UAMS Department of Neurobiology and Developmental Sciences - Topographical Anatomy of the Pelvis and Perineum

Gross Anatomy


Topographical Anatomy of the Pelvis & Perineum - Listed Alphabetically

Structure/Space Description/Boundaries Significance
anal triangle posterior subdivision of the diamond-shaped perineum; its boundaries are: anteriorly - posterior margin of the perineal membrane (corresponds to an imaginary line connecting the ischial tuberosities); posterolaterally - sacrotuberous ligament anal triangle is the location of the terminal end of the gastrointestinal tract (anus)
ischioanal fossa a fat-filled space located lateral to the anal canal and inferior to the pelvic diaphragm; its boundaries are: superomedially - pelvic diaphragm (anterior recess extends superior to the urogenital diaphragm); medially - external anal sphincter muscle and anal canal; laterally - obturator internus fascia and ischial tuberosity; posterolaterally - sacrotuberous ligament and gluteus maximus m.; (posterior recess extends superior to the gluteus maximus m.) the fat and loose connective tissue in the ischioanal fossa compresses to allow passage of feces; also known as: ischiorectal fossa
natal cleft midline cleft between the buttocks natal cleft lies between the gluteus maximus muscles
perineum a diamond-shaped space forming the outlet of the pelvis; its boundaries are: anterolaterally - inferior pubic ramus, ischial ramus and ischial tuberosity; posterolaterally - sacrotuberous ligament perineum is subdivided into the anal triangle and urogenital triangle by an imaginary line connecting the ischial tuberosities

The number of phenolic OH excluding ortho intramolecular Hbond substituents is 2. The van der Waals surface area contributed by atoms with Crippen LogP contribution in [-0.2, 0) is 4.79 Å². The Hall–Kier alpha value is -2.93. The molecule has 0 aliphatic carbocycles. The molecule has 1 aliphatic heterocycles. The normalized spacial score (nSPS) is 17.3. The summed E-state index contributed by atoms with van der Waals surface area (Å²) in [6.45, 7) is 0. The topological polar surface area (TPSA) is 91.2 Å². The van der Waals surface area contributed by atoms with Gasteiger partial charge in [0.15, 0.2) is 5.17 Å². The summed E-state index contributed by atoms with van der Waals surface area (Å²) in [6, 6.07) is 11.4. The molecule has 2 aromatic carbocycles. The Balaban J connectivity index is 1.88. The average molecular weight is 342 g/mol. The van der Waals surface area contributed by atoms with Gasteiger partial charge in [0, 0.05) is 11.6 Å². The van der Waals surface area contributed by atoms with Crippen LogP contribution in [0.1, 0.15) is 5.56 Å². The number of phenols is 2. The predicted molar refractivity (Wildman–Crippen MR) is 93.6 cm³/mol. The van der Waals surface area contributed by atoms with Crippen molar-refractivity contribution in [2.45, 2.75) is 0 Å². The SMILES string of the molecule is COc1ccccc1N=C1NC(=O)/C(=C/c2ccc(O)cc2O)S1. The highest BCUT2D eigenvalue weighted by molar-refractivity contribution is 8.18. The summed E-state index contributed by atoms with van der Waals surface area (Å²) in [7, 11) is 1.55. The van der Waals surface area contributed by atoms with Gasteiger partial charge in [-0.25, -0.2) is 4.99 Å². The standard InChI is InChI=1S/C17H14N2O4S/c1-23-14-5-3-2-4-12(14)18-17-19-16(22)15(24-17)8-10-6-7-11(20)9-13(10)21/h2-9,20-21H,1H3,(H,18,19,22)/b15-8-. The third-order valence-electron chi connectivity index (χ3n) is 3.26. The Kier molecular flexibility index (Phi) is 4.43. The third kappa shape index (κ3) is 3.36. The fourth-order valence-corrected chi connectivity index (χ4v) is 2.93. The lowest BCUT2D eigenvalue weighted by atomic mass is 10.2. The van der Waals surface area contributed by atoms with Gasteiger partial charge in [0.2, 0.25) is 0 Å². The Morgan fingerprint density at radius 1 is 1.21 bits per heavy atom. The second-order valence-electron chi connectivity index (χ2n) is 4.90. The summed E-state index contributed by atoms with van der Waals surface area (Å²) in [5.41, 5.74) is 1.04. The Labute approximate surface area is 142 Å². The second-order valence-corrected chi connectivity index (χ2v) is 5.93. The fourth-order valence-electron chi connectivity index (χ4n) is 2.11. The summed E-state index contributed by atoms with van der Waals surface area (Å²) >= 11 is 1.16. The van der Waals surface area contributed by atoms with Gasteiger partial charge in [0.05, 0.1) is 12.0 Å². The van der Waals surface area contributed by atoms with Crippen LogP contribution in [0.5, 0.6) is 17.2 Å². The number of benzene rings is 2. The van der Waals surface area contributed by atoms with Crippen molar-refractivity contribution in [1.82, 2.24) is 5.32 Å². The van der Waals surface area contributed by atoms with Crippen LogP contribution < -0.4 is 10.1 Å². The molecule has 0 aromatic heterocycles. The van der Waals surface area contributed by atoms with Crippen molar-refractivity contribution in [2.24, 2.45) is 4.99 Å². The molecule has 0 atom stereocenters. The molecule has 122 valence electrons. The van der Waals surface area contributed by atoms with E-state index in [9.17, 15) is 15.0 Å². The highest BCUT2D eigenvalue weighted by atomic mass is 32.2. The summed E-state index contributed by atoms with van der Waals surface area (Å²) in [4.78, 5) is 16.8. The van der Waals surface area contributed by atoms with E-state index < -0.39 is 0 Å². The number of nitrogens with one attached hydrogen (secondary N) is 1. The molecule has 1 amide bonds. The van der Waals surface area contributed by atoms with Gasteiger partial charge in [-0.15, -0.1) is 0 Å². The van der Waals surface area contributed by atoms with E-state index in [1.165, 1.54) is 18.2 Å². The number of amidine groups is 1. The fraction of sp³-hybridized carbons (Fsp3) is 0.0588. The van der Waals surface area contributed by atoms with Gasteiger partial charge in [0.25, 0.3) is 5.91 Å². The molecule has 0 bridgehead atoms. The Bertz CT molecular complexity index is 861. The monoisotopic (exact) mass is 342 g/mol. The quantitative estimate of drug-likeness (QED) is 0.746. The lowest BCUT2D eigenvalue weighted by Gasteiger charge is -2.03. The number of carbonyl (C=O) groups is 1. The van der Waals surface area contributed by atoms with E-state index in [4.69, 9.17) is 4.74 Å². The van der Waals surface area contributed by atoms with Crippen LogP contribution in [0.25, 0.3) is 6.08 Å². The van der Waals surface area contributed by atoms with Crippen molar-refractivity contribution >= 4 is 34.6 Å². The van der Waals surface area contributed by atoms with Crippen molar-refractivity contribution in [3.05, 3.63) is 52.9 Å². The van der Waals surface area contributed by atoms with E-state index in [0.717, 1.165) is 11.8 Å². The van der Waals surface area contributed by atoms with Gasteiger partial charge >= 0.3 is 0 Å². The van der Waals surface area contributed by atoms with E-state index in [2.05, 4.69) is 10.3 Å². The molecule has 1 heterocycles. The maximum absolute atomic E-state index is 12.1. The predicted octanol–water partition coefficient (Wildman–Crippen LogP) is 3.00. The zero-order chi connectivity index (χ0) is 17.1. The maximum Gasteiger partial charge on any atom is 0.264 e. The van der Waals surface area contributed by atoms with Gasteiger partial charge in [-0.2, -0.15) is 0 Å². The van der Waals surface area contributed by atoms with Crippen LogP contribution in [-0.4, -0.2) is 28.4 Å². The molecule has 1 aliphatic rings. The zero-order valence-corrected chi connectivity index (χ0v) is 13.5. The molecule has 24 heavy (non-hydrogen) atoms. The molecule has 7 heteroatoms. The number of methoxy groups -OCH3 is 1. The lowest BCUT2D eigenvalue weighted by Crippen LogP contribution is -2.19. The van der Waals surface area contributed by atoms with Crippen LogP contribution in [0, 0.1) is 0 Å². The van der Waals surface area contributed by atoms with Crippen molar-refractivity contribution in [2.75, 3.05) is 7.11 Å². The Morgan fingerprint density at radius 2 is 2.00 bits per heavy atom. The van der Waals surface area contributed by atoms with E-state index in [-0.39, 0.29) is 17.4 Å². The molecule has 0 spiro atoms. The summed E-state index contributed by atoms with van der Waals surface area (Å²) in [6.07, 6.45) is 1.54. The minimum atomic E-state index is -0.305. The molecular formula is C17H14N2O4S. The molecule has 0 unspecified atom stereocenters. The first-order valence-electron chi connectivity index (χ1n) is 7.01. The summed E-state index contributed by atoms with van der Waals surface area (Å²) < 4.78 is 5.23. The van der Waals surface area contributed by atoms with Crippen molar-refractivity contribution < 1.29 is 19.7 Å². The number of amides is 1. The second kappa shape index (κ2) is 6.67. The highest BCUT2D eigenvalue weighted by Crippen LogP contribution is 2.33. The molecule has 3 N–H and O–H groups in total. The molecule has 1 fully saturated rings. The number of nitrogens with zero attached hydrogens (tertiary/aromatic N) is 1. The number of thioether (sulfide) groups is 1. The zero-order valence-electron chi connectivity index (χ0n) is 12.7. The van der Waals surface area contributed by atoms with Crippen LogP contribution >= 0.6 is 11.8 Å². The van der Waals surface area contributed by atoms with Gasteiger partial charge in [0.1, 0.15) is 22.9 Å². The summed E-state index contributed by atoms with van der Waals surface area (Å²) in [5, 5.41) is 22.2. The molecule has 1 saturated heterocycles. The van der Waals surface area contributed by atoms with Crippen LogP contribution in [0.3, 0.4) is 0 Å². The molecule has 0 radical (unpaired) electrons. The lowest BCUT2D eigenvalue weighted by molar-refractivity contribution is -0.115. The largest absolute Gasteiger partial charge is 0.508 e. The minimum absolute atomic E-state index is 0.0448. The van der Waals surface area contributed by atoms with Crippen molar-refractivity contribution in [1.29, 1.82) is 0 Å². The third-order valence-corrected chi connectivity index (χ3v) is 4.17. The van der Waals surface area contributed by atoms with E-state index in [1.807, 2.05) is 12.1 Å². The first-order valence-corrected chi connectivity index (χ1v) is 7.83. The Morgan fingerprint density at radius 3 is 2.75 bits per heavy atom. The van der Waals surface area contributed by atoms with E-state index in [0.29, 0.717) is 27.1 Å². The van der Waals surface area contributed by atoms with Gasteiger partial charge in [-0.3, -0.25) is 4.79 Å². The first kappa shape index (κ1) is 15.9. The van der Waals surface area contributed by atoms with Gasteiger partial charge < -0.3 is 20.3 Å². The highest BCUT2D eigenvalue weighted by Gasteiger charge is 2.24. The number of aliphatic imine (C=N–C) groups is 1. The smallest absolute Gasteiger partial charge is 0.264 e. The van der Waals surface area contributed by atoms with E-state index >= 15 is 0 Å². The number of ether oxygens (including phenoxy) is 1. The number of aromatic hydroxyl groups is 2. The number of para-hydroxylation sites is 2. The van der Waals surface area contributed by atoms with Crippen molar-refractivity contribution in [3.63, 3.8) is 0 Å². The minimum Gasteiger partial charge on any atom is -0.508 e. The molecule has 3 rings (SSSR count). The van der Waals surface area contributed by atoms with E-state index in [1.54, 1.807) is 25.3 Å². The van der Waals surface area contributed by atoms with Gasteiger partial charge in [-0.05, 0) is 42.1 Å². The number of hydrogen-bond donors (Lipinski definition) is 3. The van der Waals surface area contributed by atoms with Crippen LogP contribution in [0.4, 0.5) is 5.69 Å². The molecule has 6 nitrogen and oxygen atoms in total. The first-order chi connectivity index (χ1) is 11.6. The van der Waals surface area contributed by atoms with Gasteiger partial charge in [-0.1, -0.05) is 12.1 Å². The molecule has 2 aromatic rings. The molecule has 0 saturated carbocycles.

urogenital triangle anterior subdivision of the diamond-shaped perineum; its boundaries are: anterolaterally - inferior pubic ramus, ischial ramus; posteriorly - posterior margin of perineal membrane (corresponds to an imaginary line connecting the ischial tuberosities) urogenital triangle is the location of the terminal portion of the urinary tract and genital tract


Some of the material presented in these tables is contained in the book:
MedCharts Anatomy by Thomas R. Gest and Jaye Schlesinger
Published by ILOC, Inc., New York. Copyright 1995.

The content of these tables has been edited for use in this course by Patrick W. Tank, Ph.D.
Copyright 2009, Department of Neurobiology and Developmental Sciences, University of Arkansas for Medical Sciences.
Unauthorized use is prohibited.




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